AMD’s Next-Gen RDNA2 Radeon RX “Navi 2x” GPUs To Feature 50% Better Performance Per Watt, HW-Accelerated Ray Tracing, VRS And More
AMD has just announced that its next-generation RDNA2 based Radeon RX GPU family will feature 50% better performance per watt than existing RDNA based gaming graphics cards. The new GPUs would also feature additional features which would deliver better gaming experience while being based on the latest 7nm process node.
AMD Next-Gen RDNA2 'Radeon RX' GPUs Feature 50% Better Performance Per Watt, Ray-Tracing, Variable Rate Shading & More - Arriving Later This Year
AMD unveiled that its RDNA2 GPUs will deliver a similar performance jump over the first-gen RDNA GPUs like Zen 2 delivered over Zen 1. The first RDNA GPUs delivered a massive 50% increase in performance per watt over GCN architecture and RDNA2 GPUs are expected to do the same over RDNA1, delivering another 50% increase in performance per watt. This increase isn't specific to just desktop parts but would also be seen in the notebook segment as mobility chips based on the 2nd Gen RDNA architecture would also be landing in gaming notebooks at the start of 2021.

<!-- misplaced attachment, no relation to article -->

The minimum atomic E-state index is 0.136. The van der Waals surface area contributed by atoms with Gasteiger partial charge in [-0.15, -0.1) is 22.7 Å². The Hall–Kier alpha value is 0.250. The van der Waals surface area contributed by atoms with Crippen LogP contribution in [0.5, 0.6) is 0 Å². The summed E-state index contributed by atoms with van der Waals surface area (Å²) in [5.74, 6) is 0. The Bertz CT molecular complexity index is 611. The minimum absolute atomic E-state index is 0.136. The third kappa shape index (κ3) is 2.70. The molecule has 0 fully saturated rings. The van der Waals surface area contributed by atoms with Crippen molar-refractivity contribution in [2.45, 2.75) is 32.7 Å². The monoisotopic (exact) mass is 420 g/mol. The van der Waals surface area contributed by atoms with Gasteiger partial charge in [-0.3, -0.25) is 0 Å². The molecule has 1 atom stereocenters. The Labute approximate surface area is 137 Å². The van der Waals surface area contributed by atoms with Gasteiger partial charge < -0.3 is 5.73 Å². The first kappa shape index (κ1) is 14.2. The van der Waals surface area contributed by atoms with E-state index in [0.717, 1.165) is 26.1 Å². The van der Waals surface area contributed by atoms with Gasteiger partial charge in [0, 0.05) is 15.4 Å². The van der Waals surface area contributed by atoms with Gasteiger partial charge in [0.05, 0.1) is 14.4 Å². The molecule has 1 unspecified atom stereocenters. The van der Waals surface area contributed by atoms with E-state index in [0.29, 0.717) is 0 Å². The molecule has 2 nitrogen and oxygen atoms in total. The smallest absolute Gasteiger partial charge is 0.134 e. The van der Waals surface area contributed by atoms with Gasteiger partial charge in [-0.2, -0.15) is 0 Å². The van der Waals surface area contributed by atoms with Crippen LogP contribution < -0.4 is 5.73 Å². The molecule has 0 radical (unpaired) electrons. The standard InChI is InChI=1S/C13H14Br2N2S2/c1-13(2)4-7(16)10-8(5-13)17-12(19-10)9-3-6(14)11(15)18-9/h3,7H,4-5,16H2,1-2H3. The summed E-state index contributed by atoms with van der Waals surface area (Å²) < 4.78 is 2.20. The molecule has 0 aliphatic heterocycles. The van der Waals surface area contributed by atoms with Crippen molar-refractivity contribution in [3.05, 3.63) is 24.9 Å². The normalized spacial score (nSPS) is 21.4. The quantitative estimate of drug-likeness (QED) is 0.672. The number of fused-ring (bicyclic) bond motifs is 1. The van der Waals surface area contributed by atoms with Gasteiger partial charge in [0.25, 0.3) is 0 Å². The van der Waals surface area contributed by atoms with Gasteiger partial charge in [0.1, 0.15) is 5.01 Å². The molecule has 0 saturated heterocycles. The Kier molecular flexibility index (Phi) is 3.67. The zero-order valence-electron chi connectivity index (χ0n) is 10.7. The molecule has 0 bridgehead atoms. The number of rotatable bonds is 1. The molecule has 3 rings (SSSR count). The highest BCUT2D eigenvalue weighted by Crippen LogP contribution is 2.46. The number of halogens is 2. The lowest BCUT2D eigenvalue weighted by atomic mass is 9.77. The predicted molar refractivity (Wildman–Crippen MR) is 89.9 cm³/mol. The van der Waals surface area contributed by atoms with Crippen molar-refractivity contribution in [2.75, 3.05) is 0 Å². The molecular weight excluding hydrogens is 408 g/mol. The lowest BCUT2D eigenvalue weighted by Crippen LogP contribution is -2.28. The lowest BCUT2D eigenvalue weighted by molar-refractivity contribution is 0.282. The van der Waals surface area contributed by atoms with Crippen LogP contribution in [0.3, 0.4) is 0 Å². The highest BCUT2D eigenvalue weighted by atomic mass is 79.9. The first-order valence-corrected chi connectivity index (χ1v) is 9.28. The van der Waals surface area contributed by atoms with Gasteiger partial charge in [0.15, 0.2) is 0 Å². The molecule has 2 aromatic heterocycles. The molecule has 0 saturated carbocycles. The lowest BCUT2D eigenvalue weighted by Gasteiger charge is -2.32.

According to the roadmap shared by AMD, the RDNA2 GPUs would feature three key features that will be part of the new GPU architecture. First and foremost is the performance per watt increase which is due to a number of reasons. AMD will be shifting from TSMC's 7nm process to the more advanced 7nm process node. The new process node itself increases transistor efficiency on the new GPUs while decreasing its overall size, allowing AMD to cram more performance in a much smaller package.